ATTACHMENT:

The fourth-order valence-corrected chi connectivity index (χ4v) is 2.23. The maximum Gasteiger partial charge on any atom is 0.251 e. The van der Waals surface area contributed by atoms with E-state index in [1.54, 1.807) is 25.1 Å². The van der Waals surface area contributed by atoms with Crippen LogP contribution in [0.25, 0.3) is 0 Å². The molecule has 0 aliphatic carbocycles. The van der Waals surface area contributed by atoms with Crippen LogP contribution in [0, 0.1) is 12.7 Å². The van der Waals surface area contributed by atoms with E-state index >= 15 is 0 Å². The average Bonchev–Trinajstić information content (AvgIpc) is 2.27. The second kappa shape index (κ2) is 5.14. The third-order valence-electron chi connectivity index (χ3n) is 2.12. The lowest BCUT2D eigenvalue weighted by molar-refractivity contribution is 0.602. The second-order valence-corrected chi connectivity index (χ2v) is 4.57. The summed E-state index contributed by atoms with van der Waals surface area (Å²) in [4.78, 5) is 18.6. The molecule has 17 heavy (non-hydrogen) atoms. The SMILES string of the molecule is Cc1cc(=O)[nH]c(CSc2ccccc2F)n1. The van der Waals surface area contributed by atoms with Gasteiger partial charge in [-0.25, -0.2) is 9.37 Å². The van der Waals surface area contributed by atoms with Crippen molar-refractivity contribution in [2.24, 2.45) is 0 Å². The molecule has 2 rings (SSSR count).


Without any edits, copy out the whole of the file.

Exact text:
The fourth-order valence-corrected chi connectivity index (χ4v) is 2.23. The maximum Gasteiger partial charge on any atom is 0.251 e. The van der Waals surface area contributed by atoms with E-state index in [1.54, 1.807) is 25.1 Å². The van der Waals surface area contributed by atoms with Crippen LogP contribution in [0.25, 0.3) is 0 Å². The molecule has 0 aliphatic carbocycles. The van der Waals surface area contributed by atoms with Crippen LogP contribution in [0, 0.1) is 12.7 Å². The van der Waals surface area contributed by atoms with E-state index >= 15 is 0 Å². The average Bonchev–Trinajstić information content (AvgIpc) is 2.27. The second kappa shape index (κ2) is 5.14. The third-order valence-electron chi connectivity index (χ3n) is 2.12. The lowest BCUT2D eigenvalue weighted by molar-refractivity contribution is 0.602. The second-order valence-corrected chi connectivity index (χ2v) is 4.57. The summed E-state index contributed by atoms with van der Waals surface area (Å²) in [4.78, 5) is 18.6. The molecule has 17 heavy (non-hydrogen) atoms. The SMILES string of the molecule is Cc1cc(=O)[nH]c(CSc2ccccc2F)n1. The van der Waals surface area contributed by atoms with Gasteiger partial charge in [-0.25, -0.2) is 9.37 Å². The van der Waals surface area contributed by atoms with Crippen molar-refractivity contribution in [2.24, 2.45) is 0 Å². The molecule has 2 rings (SSSR count).